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'Young people lack critical thinking skills, leading to a struggle with news literacy'

Lurking among the heartfelt outpourings of grief for victims at the Manchester Evening News Arena were trolls posting fake reports, writes Alan Keane.

Alan Keane Account executive, PR and journalist

WHEN THE GUARDIAN notification pinged on my phone around 11pm on Monday night, reporting a serious incident at an Ariana Grande concert in Manchester, the first thing I did was access the rolling news report on the app. At that stage there was very little to accurately report, so the Guardian had scant information available.

Twitter on the other hand… I don’t normally use Twitter as a source for news. Years of following Spurs and having my heart broken by ITK (In the Know) accounts claiming huge transfer deals have made me cynical. However I decided that with this being a breaking story, Twitter’s immediacy may prove useful.

Trolls posting fake reports

It was a useful exercise alright, but not in the way I had hoped. Lurking among the heartfelt outpourings of worry and grief for potential victims at the Manchester Evening News Arena were trolls posting fake reports, which scared and anxious Twitter users were then proliferating.

The two worst incidences, to my mind, were the reports of two explosions and a shooter that were circulating, as well as an image from an old army training video of a building with blown out doors that idiots were purporting to be exclusive pictures from Manchester.

There are obvious safety risks inherent in this sort of reckless posting, particularly the false reports of a shooter which could cause widespread panic in the MEN Arena should the social media savvy fans of Ariana Grande inside be checking Twitter to attempt to cut through the confusion.

Hope given to worried parents

Equally as bad as the scaremongering was the hope given to worried parents by the false reports that the Holiday Inn had taken in 60 children without guardians. Holiday Inn told the Guardian that they were providing support to people after the attack but could not confirm that they had large groups of children in their care.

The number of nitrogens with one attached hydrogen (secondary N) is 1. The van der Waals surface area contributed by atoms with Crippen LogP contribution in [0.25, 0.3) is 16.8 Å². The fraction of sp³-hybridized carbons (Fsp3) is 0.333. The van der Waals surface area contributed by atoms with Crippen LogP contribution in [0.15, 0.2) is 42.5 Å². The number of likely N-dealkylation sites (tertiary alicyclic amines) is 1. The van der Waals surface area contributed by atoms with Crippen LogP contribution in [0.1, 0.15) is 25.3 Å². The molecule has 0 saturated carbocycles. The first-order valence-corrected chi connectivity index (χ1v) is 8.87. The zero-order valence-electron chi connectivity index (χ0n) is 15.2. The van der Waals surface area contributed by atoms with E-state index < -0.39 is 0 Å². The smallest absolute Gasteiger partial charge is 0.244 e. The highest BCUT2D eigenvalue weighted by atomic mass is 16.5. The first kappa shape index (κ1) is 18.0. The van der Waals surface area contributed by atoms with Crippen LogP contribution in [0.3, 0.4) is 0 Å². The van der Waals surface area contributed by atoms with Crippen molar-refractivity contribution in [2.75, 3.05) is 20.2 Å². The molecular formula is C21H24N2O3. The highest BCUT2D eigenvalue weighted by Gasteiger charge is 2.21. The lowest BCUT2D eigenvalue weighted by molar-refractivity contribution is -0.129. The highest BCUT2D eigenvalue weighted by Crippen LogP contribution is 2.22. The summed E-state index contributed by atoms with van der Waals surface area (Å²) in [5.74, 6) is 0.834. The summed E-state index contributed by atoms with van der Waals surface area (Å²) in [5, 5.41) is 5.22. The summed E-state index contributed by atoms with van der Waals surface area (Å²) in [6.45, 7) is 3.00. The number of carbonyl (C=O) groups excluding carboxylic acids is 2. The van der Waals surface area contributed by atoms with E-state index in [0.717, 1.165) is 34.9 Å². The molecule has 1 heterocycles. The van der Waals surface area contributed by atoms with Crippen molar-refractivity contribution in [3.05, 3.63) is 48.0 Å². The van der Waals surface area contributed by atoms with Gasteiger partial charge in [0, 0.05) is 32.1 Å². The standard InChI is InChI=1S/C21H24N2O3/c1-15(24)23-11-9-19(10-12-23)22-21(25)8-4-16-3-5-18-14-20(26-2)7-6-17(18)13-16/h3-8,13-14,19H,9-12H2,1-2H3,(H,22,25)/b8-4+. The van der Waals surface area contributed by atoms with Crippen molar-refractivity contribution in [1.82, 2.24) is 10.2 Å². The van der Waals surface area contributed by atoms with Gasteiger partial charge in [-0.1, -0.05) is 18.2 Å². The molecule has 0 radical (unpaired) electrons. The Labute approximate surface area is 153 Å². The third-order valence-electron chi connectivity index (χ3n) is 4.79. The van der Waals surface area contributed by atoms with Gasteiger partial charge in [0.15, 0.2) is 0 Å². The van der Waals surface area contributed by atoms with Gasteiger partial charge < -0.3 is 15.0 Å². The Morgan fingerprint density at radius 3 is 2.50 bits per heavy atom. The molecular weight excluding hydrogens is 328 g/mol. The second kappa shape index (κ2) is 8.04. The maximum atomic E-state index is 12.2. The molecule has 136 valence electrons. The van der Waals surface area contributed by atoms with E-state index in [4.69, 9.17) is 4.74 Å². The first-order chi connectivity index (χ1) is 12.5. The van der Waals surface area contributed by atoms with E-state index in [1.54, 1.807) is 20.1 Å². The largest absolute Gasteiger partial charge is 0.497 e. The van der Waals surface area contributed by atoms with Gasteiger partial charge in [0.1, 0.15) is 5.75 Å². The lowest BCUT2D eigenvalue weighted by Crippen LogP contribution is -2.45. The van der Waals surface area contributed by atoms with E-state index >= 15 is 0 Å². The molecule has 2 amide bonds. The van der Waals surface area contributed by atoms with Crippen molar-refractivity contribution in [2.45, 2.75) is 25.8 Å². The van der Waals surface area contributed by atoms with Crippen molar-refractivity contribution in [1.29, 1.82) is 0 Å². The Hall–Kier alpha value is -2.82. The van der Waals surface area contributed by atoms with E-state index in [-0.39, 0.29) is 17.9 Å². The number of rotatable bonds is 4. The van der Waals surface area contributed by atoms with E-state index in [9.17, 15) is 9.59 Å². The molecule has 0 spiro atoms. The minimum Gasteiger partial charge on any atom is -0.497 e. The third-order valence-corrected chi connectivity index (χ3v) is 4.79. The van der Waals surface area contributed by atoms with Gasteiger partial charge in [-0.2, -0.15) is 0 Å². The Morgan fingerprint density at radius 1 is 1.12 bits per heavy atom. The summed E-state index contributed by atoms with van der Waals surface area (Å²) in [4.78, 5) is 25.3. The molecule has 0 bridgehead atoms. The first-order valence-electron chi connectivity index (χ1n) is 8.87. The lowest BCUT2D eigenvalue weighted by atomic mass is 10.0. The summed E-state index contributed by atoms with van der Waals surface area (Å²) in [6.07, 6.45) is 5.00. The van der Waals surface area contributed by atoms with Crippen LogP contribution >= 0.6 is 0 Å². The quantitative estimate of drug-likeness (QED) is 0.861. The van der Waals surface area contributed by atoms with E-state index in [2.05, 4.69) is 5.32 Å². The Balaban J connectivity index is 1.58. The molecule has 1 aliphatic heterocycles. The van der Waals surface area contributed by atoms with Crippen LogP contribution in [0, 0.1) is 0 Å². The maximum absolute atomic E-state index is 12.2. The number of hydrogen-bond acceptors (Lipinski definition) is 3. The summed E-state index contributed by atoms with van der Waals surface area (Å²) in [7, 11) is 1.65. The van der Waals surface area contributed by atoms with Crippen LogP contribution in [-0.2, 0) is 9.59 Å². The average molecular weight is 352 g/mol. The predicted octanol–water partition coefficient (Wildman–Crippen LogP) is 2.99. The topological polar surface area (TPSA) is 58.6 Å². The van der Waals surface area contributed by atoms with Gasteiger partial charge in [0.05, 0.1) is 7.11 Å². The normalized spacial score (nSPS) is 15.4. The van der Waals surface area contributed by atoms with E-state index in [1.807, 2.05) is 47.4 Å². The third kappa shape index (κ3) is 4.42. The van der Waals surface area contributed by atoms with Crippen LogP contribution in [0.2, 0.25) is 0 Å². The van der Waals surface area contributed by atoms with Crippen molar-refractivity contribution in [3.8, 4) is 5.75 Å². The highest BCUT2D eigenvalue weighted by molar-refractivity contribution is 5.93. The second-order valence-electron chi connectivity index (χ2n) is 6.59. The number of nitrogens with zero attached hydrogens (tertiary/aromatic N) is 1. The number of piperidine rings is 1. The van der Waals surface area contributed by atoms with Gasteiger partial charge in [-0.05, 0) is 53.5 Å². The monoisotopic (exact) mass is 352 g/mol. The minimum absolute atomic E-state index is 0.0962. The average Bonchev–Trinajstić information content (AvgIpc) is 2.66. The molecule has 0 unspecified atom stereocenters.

The hope that the initial posts would have given to parents unable to contact their children who were at the concert was thus cruelly taken away.

The majority of people retweeting any of the fake news reports or images were doing so with the best intentions, attempting to get what they believed to be pertinent information to a wider audience. However there is a prevalent culture of wanting to be among the first to break a story that reaches beyond traditional media and is particularly evident on social media as people attempt to cultivate retweets and likes.

This Buzzfeed article highlights just some of the fake news circulating in the hours directly following the attack. The fake reports of missing persons using photos of people who weren’t in the UK, let alone Manchester are appalling and the posters need their heads examined and their phones crushed underfoot.

But social media is where young people get their news

The crux of the issue is that social media is where the majority of children, adolescents and young adults get their information today. Young minds indisposed to critical thought have a higher likelihood of taking posts at face value.

This isn’t meant to be condescending. It happens to all of us. As a young journalist at a national radio station during the 2012 Olympics, I hastily wrote a post for the station’s website about Barrack Obama’s tweet congratulating Katie Taylor on her gold medal.

The only problem was it was a fake account. There was an element of competition, in wanting to be the first with the story, which led to me writing the story without verifying it. That’s an inherent problem in a media landscape dependent on churning out rapid content. It’s type first, ask questions later.

A recent report showed that millennials are worryingly lacking in critical thinking skills, leading to a struggle with news literacy. This coupled with an ever-increasing amount of fake news means that now more than ever we need journalists and those in positions of power (here’s looking at you Mr Trump) to verify stories before pushing them out to what can be a gullible audience.

Just as I was about to close my phone in despair on Monday night, both at the real events in Manchester and the constructed fables, I started to see another kind of tweet appearing. Tweets from people debunking the fake news, as well tweets pleading with other social media users to verify their sources before posting.

I fell asleep feeling sorry for those caught up in the tragedy, but a little more hopeful about social media as a tool for disseminating information.

Alan Keane is an account executive at Plunkett PR and a journalism graduate.

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About the author:

Alan Keane  / Account executive, PR and journalist

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